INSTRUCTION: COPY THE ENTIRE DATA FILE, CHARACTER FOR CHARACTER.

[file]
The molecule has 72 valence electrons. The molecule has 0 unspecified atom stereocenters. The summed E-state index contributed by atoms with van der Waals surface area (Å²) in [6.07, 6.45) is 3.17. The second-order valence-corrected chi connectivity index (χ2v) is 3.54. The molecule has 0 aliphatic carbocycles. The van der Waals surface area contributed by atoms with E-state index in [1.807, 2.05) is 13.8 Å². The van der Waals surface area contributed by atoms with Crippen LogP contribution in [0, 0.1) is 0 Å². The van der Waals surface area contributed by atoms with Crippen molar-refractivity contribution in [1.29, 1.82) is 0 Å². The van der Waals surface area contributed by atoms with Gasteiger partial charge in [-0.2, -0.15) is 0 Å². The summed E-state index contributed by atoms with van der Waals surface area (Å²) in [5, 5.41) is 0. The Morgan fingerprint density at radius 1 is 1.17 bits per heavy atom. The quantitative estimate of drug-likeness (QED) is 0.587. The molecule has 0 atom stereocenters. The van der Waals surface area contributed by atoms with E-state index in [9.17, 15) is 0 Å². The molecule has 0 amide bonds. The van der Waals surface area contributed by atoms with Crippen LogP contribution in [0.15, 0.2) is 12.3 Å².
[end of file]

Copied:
The molecule has 72 valence electrons. The molecule has 0 unspecified atom stereocenters. The summed E-state index contributed by atoms with van der Waals surface area (Å²) in [6.07, 6.45) is 3.17. The second-order valence-corrected chi connectivity index (χ2v) is 3.54. The molecule has 0 aliphatic carbocycles. The van der Waals surface area contributed by atoms with E-state index in [1.807, 2.05) is 13.8 Å². The van der Waals surface area contributed by atoms with Crippen LogP contribution in [0, 0.1) is 0 Å². The van der Waals surface area contributed by atoms with Crippen molar-refractivity contribution in [1.29, 1.82) is 0 Å². The van der Waals surface area contributed by atoms with Gasteiger partial charge in [-0.2, -0.15) is 0 Å². The summed E-state index contributed by atoms with van der Waals surface area (Å²) in [5, 5.41) is 0. The Morgan fingerprint density at radius 1 is 1.17 bits per heavy atom. The quantitative estimate of drug-likeness (QED) is 0.587. The molecule has 0 atom stereocenters. The van der Waals surface area contributed by atoms with E-state index in [9.17, 15) is 0 Å². The molecule has 0 amide bonds. The van der Waals surface area contributed by atoms with Crippen LogP contribution in [0.15, 0.2) is 12.3 Å².